More soldiers fought in the First World War than had fought in any previous war in human history. An astonishing seventy million had been mobilized, of whom nearly ten million were killed, while another fifty million had been wounded. For those men who survived the war, the resumption of a peacetime existence posed enormous problems. The wounded and disabled required continuing medical care, shelter, and financial support to compensate for lost earning power. Those who had emerged unscathed struggled to find and keep jobs in a fluid and uncertain postwar economy. And all fighting men had to readjust to the conditions of civilian life, as well as come to grips with a drastically altered moral, political, and cultural landscape. For many, collective action seemed the best response to these challenges. The moral and political leverage of sixty million veterans was potentially enormous. And with the expansion of the modern interventionist state and the rise of special-interest politics during the war, the need to form tight political organizations was stronger than ever. Organizations of veterans, of every size and political orientation, emerged in virtually every belligerent country.
It is widely accepted that veterans played a significant role in the emergence of radical political movements throughout Europe during the interwar period. Their importance to this process, and to politics in general, is sometimes overstated, however. In every major belligerent, only a minority of soldiers joined veterans' groups at all. When faced with the difficulties of demobilization, most looked to familiar sources of support—political parties, churches, local organizations—rather than seek new ones. If war made soldiers more politically active, they tended to become more active within their established set of allegiances rather than radically changing them. When ex-servicemen did join veterans' associations, they joined those that shared their prewar political outlook. Despite veterans' almost universal claims that they stood above politics, veterans' movements inevitably fragmented along recognizably partisan lines. The overall effectiveness of veterans was thus diminished by organizational division and rivalry. This also meant that, among those veterans who did organize, most joined politically moderate groups linked to large, mainstream political parties. Radical and paramilitary organizations never attracted more than a minority. Moreover, most extremist organizations were not conceived of as strictly veterans' associations. While soldiers often constituted much of their original membership, non-veterans made up an increasingly large share as groups looked to broaden their appeal, and as the front generation aged and died. By the 1930s, youth had decisively replaced veterans as the most dynamic element of the radical fringe.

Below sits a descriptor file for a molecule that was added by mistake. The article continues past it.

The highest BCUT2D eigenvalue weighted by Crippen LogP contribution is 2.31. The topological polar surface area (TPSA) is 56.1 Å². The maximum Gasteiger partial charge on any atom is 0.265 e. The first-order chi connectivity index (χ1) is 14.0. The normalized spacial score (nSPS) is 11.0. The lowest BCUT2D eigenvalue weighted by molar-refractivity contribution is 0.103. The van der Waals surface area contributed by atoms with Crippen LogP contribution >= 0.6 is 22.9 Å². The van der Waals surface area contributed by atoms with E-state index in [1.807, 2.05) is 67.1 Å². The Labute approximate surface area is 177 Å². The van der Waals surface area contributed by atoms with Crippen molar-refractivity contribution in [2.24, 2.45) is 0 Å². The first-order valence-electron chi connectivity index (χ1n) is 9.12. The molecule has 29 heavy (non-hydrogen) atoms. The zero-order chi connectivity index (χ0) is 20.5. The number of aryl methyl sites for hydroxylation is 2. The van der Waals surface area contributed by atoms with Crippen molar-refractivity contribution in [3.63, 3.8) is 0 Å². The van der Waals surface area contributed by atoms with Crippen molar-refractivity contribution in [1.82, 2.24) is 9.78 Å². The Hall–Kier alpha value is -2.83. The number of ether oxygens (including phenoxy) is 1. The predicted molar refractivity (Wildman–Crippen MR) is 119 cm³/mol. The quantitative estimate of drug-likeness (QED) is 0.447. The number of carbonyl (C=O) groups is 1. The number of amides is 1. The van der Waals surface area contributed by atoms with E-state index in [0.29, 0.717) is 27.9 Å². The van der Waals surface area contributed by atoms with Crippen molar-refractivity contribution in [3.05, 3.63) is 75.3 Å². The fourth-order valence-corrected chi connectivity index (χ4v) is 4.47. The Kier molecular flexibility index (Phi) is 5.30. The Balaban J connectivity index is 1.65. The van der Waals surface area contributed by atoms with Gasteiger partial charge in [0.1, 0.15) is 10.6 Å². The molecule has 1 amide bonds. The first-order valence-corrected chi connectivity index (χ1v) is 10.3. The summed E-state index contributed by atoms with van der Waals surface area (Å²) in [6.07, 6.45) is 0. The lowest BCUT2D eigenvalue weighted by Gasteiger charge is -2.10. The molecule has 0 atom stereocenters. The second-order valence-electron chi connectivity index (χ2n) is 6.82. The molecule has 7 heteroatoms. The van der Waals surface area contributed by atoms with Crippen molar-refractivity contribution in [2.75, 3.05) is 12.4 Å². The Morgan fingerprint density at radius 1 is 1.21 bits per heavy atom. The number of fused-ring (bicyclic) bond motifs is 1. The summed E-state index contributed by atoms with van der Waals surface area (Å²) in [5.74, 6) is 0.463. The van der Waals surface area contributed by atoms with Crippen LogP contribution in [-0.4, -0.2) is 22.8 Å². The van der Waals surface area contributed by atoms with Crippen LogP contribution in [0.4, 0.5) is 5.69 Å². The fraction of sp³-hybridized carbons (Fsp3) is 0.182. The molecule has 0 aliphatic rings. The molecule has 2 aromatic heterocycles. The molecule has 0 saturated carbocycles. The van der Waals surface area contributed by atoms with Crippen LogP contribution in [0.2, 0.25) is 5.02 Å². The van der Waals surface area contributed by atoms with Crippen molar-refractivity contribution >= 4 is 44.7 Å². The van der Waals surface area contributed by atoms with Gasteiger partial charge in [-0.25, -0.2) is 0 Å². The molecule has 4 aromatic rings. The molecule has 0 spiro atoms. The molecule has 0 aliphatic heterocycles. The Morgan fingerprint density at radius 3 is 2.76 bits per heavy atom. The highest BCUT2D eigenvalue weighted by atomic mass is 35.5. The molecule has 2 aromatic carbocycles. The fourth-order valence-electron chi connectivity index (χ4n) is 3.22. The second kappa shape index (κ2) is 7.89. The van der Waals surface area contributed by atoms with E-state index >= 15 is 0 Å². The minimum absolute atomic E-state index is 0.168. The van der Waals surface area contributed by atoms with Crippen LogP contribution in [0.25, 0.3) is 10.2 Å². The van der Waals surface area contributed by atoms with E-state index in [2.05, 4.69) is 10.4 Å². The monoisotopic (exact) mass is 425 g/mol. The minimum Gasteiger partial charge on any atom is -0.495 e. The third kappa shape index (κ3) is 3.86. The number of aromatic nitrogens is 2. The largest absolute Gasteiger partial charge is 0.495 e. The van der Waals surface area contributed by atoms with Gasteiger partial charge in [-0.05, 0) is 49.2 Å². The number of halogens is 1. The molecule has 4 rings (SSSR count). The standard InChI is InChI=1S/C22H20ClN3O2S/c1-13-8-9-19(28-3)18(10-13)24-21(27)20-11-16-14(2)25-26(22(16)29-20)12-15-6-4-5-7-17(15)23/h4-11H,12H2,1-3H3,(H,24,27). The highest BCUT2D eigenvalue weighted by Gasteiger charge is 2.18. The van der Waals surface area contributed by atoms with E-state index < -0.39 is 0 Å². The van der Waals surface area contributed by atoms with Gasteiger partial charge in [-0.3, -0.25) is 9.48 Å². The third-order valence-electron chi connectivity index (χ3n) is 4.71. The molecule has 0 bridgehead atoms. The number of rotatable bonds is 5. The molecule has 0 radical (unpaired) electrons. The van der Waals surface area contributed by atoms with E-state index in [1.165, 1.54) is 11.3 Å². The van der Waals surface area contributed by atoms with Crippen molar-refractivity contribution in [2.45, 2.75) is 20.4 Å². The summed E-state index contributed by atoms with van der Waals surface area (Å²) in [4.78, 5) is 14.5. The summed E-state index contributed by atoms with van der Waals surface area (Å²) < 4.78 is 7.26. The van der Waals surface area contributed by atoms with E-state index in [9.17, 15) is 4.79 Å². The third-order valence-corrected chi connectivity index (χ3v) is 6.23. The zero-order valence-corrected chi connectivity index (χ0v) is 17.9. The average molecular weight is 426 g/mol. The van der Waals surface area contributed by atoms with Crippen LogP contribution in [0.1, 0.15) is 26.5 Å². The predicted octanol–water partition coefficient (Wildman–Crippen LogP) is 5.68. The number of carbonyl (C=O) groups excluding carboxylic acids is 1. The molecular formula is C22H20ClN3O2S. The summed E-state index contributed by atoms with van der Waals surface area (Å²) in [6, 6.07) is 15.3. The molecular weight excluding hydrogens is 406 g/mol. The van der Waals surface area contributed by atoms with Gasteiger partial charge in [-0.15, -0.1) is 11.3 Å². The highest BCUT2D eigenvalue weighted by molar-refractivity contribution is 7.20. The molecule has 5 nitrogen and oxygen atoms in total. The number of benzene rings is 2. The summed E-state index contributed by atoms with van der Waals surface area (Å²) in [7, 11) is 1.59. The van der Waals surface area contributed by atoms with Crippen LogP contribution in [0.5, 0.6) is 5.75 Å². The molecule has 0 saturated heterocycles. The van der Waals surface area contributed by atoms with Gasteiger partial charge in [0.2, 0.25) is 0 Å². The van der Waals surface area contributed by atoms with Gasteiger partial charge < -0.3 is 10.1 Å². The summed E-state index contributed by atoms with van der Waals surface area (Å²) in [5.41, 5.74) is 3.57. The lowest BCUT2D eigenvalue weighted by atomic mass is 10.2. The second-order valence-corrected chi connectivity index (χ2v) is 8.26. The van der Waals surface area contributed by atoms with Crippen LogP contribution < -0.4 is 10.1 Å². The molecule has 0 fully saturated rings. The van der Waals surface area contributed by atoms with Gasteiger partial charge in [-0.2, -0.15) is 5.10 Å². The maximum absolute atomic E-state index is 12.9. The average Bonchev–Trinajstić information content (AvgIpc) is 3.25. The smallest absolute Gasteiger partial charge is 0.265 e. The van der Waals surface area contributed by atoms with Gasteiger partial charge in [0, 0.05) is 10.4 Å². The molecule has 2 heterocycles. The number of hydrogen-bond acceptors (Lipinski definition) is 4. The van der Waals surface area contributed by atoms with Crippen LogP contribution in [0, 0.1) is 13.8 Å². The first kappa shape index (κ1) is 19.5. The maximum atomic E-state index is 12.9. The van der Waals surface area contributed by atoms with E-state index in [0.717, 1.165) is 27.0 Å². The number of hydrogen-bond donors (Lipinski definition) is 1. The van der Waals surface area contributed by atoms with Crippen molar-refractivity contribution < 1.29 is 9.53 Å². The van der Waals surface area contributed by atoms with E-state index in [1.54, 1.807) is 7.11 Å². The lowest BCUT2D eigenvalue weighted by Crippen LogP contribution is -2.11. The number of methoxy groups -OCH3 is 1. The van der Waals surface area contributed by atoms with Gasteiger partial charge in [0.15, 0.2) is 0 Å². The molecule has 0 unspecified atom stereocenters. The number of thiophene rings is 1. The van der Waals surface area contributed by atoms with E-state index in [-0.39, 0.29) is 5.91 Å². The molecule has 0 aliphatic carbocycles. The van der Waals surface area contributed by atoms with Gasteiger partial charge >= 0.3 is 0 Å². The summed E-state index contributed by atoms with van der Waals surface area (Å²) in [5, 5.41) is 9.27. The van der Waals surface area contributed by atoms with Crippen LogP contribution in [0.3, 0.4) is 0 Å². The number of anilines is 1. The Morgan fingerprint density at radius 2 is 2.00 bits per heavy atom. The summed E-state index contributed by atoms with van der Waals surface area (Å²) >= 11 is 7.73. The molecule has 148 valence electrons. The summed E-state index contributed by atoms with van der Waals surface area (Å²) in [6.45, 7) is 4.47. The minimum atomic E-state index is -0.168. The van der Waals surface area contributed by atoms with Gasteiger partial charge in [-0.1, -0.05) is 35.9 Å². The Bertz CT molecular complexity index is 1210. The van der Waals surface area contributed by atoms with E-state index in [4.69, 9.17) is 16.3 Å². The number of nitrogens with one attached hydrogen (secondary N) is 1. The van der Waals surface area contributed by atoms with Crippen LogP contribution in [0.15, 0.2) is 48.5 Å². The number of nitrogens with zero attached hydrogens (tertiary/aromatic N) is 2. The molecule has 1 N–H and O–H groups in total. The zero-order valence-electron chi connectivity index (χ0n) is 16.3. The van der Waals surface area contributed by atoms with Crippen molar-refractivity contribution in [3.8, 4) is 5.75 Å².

Veterans' organizations could only exert direct, decisive political influence where the state was already in crisis, as in Italy, or where catastrophic conditions drove enormous numbers to radical action, as in Russia. Where state power was more established, and conditions more tolerable, veterans' power was correspondingly less. Veterans' organizations were more often significant as indirect destabilizing agents than as political actors. Their demands for increased benefits strained already depleted treasuries, reducing room for social and political compromise. At the same time, the adoption of political violence among extremist organizations created a climate of perpetual instability which left populations vulnerable to demagoguery and ultraconservative reaction.